Louise Goldsbury takes to the weird side in Portland.
The most popular, satirical song on cult comedy show ‘Portlandia’ perfectly describes this underrated city: “It’s where young people go to retire”. They flee from Los Angeles and New York for relief from the craziness, only to run into a brick wall plastered with the local motto: Keep Portland Weird. And weird it is, in a completely fantastic way.
I moved here from Sydney a few months ago, knowing very little about the place, but what I knew I liked: free public transport; good, cheap food; a big music scene; surrounded by mountains and wineries; and more breweries than any city in the world.
The pleasant surprises kept coming as I discovered unfailingly friendly people, brilliant bars and restaurants, hiking and cycling trails, and perfect summer weather. Just be sure not to visit during the very rainy winter – and much of autumn and spring.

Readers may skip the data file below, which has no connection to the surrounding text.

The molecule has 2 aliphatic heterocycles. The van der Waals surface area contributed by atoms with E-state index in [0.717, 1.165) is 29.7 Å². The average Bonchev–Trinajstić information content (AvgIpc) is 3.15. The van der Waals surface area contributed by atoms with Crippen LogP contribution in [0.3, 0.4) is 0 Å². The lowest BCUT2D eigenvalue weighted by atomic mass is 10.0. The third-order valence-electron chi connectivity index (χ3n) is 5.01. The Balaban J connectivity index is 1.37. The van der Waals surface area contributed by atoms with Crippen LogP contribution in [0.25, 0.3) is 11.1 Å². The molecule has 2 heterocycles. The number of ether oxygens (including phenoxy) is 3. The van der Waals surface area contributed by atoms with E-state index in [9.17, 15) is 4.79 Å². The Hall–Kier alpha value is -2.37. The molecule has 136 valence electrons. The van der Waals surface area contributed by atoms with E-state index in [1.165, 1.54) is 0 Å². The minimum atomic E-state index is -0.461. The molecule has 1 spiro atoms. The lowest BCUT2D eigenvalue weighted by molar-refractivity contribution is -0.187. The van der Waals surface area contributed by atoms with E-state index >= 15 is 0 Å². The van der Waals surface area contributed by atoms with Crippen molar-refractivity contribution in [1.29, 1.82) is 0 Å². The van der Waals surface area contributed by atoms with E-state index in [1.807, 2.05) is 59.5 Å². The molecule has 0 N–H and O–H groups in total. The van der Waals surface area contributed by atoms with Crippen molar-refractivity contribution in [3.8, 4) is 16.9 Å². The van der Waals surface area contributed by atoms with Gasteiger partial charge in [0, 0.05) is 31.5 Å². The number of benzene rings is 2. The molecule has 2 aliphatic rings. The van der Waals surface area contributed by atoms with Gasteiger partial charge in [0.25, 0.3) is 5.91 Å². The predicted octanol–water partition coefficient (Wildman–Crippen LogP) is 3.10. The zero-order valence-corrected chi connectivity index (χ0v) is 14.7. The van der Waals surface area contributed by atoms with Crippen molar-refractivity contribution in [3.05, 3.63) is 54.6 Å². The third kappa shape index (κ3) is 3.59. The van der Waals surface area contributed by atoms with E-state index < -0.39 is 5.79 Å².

The joke around town is that the sun finally comes out on the day after 4th of July. Then the fun really begins with weekly festivals and fairs, street parties, parades, outdoor art shows, sports and free concerts.
A popular past-time is to go rafting or tubing down the rivers. My boyfriend and I tied together our ‘donuts’ (US$9 from Walmart) and gently drifted down the Mollala for five hours. On the last Sunday of July, more than 1,500 people participate in The Big Float on the Willamette River, which dissects the city, followed by an after-party in the park.
An all-in-one package is Washington Park, comprising a zoo, museums, a Japanese garden, amphitheatre, archery range, tennis courts, soccer field, picnic areas and a wild forest with kilometres of walking tracks. It’s also home to the nation’s oldest public rose test garden, abloom with several thousand roses, as beautiful as the city views.
WHERE TO STAY?
HI USA offers two great hostels in Portland – one in the hipster hub of the Hawthorne district, and one in the city’s leafy north-west.